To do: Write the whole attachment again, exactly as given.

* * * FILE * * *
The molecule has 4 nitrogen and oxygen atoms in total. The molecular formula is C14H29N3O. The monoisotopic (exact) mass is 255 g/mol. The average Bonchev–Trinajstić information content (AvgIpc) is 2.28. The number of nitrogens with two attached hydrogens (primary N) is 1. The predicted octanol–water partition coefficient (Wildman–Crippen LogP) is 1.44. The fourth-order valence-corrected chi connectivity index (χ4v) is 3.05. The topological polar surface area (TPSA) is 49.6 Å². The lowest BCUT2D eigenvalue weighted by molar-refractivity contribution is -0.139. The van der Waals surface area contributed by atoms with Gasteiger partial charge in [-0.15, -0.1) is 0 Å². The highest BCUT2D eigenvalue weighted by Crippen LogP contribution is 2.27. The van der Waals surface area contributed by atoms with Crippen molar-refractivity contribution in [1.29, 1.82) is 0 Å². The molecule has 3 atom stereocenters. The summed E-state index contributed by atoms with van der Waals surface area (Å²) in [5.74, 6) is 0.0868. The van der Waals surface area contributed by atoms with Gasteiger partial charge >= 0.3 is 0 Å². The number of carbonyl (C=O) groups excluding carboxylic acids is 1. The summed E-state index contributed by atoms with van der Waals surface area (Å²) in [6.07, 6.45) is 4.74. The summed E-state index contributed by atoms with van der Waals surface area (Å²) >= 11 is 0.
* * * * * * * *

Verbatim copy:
The molecule has 4 nitrogen and oxygen atoms in total. The molecular formula is C14H29N3O. The monoisotopic (exact) mass is 255 g/mol. The average Bonchev–Trinajstić information content (AvgIpc) is 2.28. The number of nitrogens with two attached hydrogens (primary N) is 1. The predicted octanol–water partition coefficient (Wildman–Crippen LogP) is 1.44. The fourth-order valence-corrected chi connectivity index (χ4v) is 3.05. The topological polar surface area (TPSA) is 49.6 Å². The lowest BCUT2D eigenvalue weighted by molar-refractivity contribution is -0.139. The van der Waals surface area contributed by atoms with Gasteiger partial charge in [-0.15, -0.1) is 0 Å². The highest BCUT2D eigenvalue weighted by Crippen LogP contribution is 2.27. The van der Waals surface area contributed by atoms with Crippen molar-refractivity contribution in [1.29, 1.82) is 0 Å². The molecule has 3 atom stereocenters. The summed E-state index contributed by atoms with van der Waals surface area (Å²) in [5.74, 6) is 0.0868. The van der Waals surface area contributed by atoms with Gasteiger partial charge >= 0.3 is 0 Å². The number of carbonyl (C=O) groups excluding carboxylic acids is 1. The summed E-state index contributed by atoms with van der Waals surface area (Å²) in [6.07, 6.45) is 4.74. The summed E-state index contributed by atoms with van der Waals surface area (Å²) >= 11 is 0.